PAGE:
Struggle and Transformation
Struggle is a theme in this weeks Torah portion. It starts with our matriarch Rebecca in a struggling to get pregnant, and then when she successfully conceives, she suffers acute pain as a result of twins struggling with each other in her womb. The sages teach that during her pregnancy, if Rebecca would stroll past a house of idol worship she would feel as though the baby wants to emerge, conversely, when she would pass a study hall, where Torah was being studied, she felt exactly the same urge.
This paradox left Rebecca utterly confused, and so she seeks relief and guidance from the sages of her time, who advise her “Two nations are in your womb and two peoples shall diverge from your belly; and one nation will struggle against the other” (Genesis 25; 23). Rebecca is essentially delivered some sobering news, namely, that her family won’t be much different than that of her father in law, Abraham.
Abraham also had two sons, Isaac and Ishmael, Isaac continued Abraham’s legacy and followed his path, Ishmael, chose quite a different way of life. “Your twins,” Rebecca is told, will follow a similar course.
The Jacob and Esau story raises numerous questions. Firstly, Isaac and Rebecca were righteous and refined individuals how could they have possibly given birth to a child with a propensity for evil, while still in his mother’s womb. Furthermore, labeling Esau as evil, prior to birth, is inconsistent with the fundamental Jewish belief in free will, are we predetermining the outcome of Esau’s life before he lived it? In addition, we need to understand the need for the extra information given to Rebecca, in response to her quandary. All Rebecca wanted to know, was why the baby inside her seemed confused, the sages could have answered her straightforwardly and simply, by saying, there are two very different children in your womb, hence the divergent urges. Why the need to discuss the distant future, when these twins will turn into nations who will in turn struggle with each other?
The Jacob and Esau story is an ongoing one; it’s the story of struggle between good and evil that each of us is battling every day. Isaac and Rebecca gave birth to twins with differing personalities and character traits. These different sets of personalities represent two diverse paths in the service of G-d. Jacob personifies goodness, simplicity, and spirituality, “Jacob was an innocent man dwelling in tents”
(Genesis 25; 27). Jacob was naturally disinclined to engage in behaviors that run contrary to the values of his parents and grandparents. Esau was a hunter, aggressive and physical, a man of battle and conquest, as described in the verse: “And Esau was a man who understood hunting, a man of the field.”
While Jacob’s mission and concern in life was to further develop goodness, Esau’s goal was to transform evil into good. Esau’s was to overcome and transform his innate temptation and attraction to evil and remain righteous. God intentionally created him with an inborn desire for idolatry so he can overcome it. Until the age of thirteen, Esau managed to channel his innate cunning toward outsmarting his evil inclination co-opting the material and sensual aspects of life for holy purposes. This is why Isaac preferred Esau over Jacob as stated in Genesis 25; 28: And Isaac loved Esau because game was in his mouth.” The “hunting” and “game” that Esau was involved with, represents his ability to conquer and transform evil into good, which is a much more difficult and rewarding task. Esau had this Trans formative quality from before birth, thus shedding light on why, while still in womb, he struggled to emerge when his mother would pass a house of idol worship, because he wanted to transform it from evil to good.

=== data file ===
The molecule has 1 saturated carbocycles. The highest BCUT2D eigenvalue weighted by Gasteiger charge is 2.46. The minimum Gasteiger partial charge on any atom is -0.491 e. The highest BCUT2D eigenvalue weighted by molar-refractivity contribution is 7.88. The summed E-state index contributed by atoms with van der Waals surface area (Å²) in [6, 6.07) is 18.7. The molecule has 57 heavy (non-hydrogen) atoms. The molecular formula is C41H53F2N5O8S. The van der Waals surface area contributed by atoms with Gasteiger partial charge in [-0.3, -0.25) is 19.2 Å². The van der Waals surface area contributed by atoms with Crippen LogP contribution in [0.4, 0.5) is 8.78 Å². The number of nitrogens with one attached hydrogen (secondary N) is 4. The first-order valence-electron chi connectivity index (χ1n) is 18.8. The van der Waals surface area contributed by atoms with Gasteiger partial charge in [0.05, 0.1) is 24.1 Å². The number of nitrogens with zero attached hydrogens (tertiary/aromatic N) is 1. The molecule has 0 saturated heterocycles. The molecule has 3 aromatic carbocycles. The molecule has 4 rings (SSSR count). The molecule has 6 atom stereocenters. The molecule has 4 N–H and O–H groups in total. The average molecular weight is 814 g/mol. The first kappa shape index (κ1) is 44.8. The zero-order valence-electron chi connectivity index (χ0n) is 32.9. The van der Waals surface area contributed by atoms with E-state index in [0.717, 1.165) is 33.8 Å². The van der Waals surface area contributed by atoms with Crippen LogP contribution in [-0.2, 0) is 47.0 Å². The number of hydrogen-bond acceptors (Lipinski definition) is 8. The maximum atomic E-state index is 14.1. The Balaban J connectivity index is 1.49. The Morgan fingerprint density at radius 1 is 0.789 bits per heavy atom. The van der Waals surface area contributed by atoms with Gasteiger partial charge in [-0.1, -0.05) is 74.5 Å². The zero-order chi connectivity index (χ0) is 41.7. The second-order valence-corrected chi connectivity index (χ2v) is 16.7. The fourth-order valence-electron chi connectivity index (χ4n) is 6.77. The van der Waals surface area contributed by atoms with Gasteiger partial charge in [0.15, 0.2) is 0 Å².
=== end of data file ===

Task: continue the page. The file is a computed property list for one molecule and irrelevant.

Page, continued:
Evil is a creation of G-d, goodness is an extension of G-d. G-d created evil not so humanity would choose it, but so that humanity could choose it. By design, Goodness and evil are equal options and humanity is free to choose one or the other. When we choose good over evil, out of our own free will, that choice is made out of conviction and resolve, it’s our choice and we are different for it. This is why Isaac saw Esau’s path of transformation, as ultimately reaching higher then the path of Jacob.
The Talmud states: The greater a person is, the greater his evil inclination,” Esau had tremendous abilities, far greater then Jacob and thus his evil inclination was matching in size. The greater his potential strength and possibility for achievement the higher the stakes and magnitude for failure were as well. The same applies to us as well, those of us who are challenged by addictions and temptations far greater than the average person need to understand, that we have also been given spiritual strengths far greater the that of the average person. Had Esau utilized his talents and capabilities appropriately he could have achieved and transformed much more than Jacob could have ever hoped for, but instead he succumbed to the temptations and the rest is history.
The message of the sages to Rebecca is an eternal message to each of us, we need to understand that: “Two nations are in your womb,” We are each made up of a Jacob and Esau inside of us and we are constantly faced with a choice. We need to remember that the possibility of good and bad choices and the struggle we are constantly in is the natural order of things, by design. Our evil inclination is no more powerful than our G-dly soul and inclination for good, the challenges we face are never insurmountable, if the temptation seems so strong, and it is surely within our capabilities to overcome it. “One nation will struggle against the other,” this is a zero sum game, only one or the other can rule us at any given time, we can either choose good and then by extension we are pushing evil out, the same is true in the reverse.